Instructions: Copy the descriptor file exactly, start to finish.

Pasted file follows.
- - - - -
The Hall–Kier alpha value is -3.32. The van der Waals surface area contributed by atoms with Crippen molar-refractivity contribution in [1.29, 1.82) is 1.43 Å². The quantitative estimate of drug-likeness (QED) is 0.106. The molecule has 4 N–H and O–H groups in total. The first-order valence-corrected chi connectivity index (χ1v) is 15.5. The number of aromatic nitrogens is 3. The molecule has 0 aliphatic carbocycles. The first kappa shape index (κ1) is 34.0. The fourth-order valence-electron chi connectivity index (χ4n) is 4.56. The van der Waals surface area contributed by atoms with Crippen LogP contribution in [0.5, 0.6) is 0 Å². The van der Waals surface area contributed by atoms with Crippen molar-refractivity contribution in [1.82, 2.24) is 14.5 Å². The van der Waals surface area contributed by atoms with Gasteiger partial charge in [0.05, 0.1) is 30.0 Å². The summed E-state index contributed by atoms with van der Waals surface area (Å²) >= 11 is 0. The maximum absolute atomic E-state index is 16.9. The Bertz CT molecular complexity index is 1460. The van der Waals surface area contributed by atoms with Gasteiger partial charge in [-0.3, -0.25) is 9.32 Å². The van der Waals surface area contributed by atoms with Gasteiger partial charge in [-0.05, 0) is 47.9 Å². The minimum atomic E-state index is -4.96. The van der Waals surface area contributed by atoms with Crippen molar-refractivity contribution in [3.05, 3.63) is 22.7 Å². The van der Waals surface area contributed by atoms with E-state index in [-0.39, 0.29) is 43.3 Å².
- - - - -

The Hall–Kier alpha value is -3.32. The van der Waals surface area contributed by atoms with Crippen molar-refractivity contribution in [1.29, 1.82) is 1.43 Å². The quantitative estimate of drug-likeness (QED) is 0.106. The molecule has 4 N–H and O–H groups in total. The first-order valence-corrected chi connectivity index (χ1v) is 15.5. The number of aromatic nitrogens is 3. The molecule has 0 aliphatic carbocycles. The first kappa shape index (κ1) is 34.0. The fourth-order valence-electron chi connectivity index (χ4n) is 4.56. The van der Waals surface area contributed by atoms with Crippen LogP contribution in [0.5, 0.6) is 0 Å². The van der Waals surface area contributed by atoms with Crippen molar-refractivity contribution in [1.82, 2.24) is 14.5 Å². The van der Waals surface area contributed by atoms with Gasteiger partial charge in [0.05, 0.1) is 30.0 Å². The summed E-state index contributed by atoms with van der Waals surface area (Å²) >= 11 is 0. The maximum absolute atomic E-state index is 16.9. The Bertz CT molecular complexity index is 1460. The van der Waals surface area contributed by atoms with Gasteiger partial charge in [-0.3, -0.25) is 9.32 Å². The van der Waals surface area contributed by atoms with Gasteiger partial charge in [-0.05, 0) is 47.9 Å². The minimum atomic E-state index is -4.96. The van der Waals surface area contributed by atoms with Crippen molar-refractivity contribution in [3.05, 3.63) is 22.7 Å². The van der Waals surface area contributed by atoms with E-state index in [-0.39, 0.29) is 43.3 Å².